The Best Defense

What bothers me about the making of strategy through 'ways, means, and ends'

I was thinking about the "ways, ends, means" strategic formulation recently, because it long has seemed to me to be insufficient. I suspect that "ways, ends, means" leaves out a key aspect of warfare -- the spiritual aspect. This is not just a matter of faith or morale, but is a key aspect of warfare, because it goes to the question of will.

So, I am beginning to think that "ways, ends, means" doesn't work for me because it pretends to be a scientific approach. But there is a reason that Clausewitz referred to "the art of war."

This is why I prefer the formulation of strategy as another three questions -- much broader ones: "Who are we, what are we trying to do, and how are we going to do it?"

I asked the estimable Chris Mewett about this, and he wrote back:

I think the ends/ways/means construct is just another way of approaching the same set of questions you've posed. The intent of both is to require thought: to force the would-be strategist to consider whether the tools he has at his disposal can offer a reasonable chance of accomplishing the desired objectives. 

"The spiritual aspect" and matters of will are only left unconsidered if the would-be strategist ignores how those factors inhere in the very nature of war. If we recognize that war's nature is violent, emotional, and uncertain -- if we acknowledge that the basic means of war is fighting, from which all of these tendencies/conditions are inseparable -- then how can we say that the ends/ways/means construct fail to take account of moral factors?

This is exactly why I think the debate about war's enduring nature is important. War is a different phenomenon from not-war. It operates according to the influence of those tendencies that are essential to its nature: instinctive passions born of violence; chance and uncertainty; and its subordination as an instrument of policy. (In Clausewitz's memorable phrasing, war has its own grammar, but not its own logic.) 

Excluding the moral, the "spiritual," and the will can only happen when we lose touch with this uniqueness and imagine that the violent means of war function in precisely the same way as the non-violent means of other forms of political intercourse. This isn't a flaw in the ends/ways/means construct but in the way we understand what war is.

Alma 7:12/Flickr

The Best Defense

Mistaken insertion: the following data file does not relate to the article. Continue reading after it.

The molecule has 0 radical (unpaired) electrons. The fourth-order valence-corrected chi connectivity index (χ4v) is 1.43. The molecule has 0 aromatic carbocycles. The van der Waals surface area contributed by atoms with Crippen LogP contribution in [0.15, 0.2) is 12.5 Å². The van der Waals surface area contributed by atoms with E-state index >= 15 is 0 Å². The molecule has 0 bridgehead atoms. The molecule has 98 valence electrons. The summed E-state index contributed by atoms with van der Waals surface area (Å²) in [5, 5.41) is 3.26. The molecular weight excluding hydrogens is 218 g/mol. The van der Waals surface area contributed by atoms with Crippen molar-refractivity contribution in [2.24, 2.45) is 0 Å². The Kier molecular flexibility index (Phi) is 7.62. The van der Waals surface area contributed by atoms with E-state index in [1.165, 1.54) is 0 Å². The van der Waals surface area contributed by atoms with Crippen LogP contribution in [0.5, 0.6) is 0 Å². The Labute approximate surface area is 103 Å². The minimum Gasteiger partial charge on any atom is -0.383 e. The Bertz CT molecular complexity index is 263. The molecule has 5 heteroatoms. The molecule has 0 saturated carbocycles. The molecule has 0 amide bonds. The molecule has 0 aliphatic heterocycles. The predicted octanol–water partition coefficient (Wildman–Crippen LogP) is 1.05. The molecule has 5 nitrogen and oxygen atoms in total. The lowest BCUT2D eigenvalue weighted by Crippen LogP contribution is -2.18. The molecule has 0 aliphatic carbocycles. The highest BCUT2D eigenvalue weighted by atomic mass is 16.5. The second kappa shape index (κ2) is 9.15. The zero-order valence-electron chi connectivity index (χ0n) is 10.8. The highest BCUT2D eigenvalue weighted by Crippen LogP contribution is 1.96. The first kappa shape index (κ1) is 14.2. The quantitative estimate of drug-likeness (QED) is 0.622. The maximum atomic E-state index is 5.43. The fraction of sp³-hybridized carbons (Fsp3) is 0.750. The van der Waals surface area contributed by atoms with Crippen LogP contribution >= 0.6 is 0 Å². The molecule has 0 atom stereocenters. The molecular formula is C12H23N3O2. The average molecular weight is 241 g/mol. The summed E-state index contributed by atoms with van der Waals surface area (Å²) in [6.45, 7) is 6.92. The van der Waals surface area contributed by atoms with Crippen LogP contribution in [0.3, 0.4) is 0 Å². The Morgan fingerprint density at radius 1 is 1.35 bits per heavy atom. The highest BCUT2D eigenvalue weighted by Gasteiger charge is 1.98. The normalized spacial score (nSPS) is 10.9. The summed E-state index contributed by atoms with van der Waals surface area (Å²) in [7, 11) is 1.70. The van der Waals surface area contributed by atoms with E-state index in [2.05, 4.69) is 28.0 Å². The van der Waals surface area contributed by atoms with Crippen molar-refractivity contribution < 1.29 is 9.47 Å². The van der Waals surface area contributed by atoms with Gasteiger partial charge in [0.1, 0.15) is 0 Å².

Rebecca's War Dog of the Week: Dog teams search the wreckage of Washington's mudslide

By Rebecca Frankel
Best Defense Chief Canine Correspondent

Dogs have been on the scene of the March 22 mudslide in Oso, Washington, that's so far claimed 30 people, a count that is likely only to rise as a number of people are still missing.

The conditions caused by the mudslide have been particularly difficult, posing challenges for the dogs' powerful sense of smell and the way they track odor. As one veteran handler on the scene told National Geographic, "there is so much debris, everything is torn apart, and the human scent can be really spread around.... Plus, it's been raining and cold -- one dog ended up with hypothermia from working in the water."

Despite the difficult terrain, more search and rescue dog teams have even been called in from other states -- like California and Utah -- to help with the search. These include dogs like the one pictured above, who sits at the feet of Washington National Guardsmen to be washed after working the debris field created by the mudslide, and Cody, pictured below with her handler Lisa Bishop from Northwest Disaster Search Dogs. The pair is looking up to watch a Washington National Guard helicopter circle overhead.

Some of the photos of the search and rescue dogs in Washington show them as beleaguered and worn as their exhausted human counterparts. And the dogs can only search for so long before they get worn out and their efforts becomes ineffective. (One of the best photo series on search and rescue dogs is this New York Times collection: "The Search and Rescue Dogs from 9-11".)

War-dog history is flush with legions of dogs who located the wounded (or the fallen) on the battlefield, and the U.S. military has employed search and rescue dogs in recent years, adding them to their ranks. In many ways, we're most accustomed now to using dogs to prevent tragedy -- to save lives. But sadly, when the occasion calls, we also bring in dogs for recovery -- to lead with their noses and do what humans and technology still cannot do better without them.

Photo by Spc. Matthew Sissel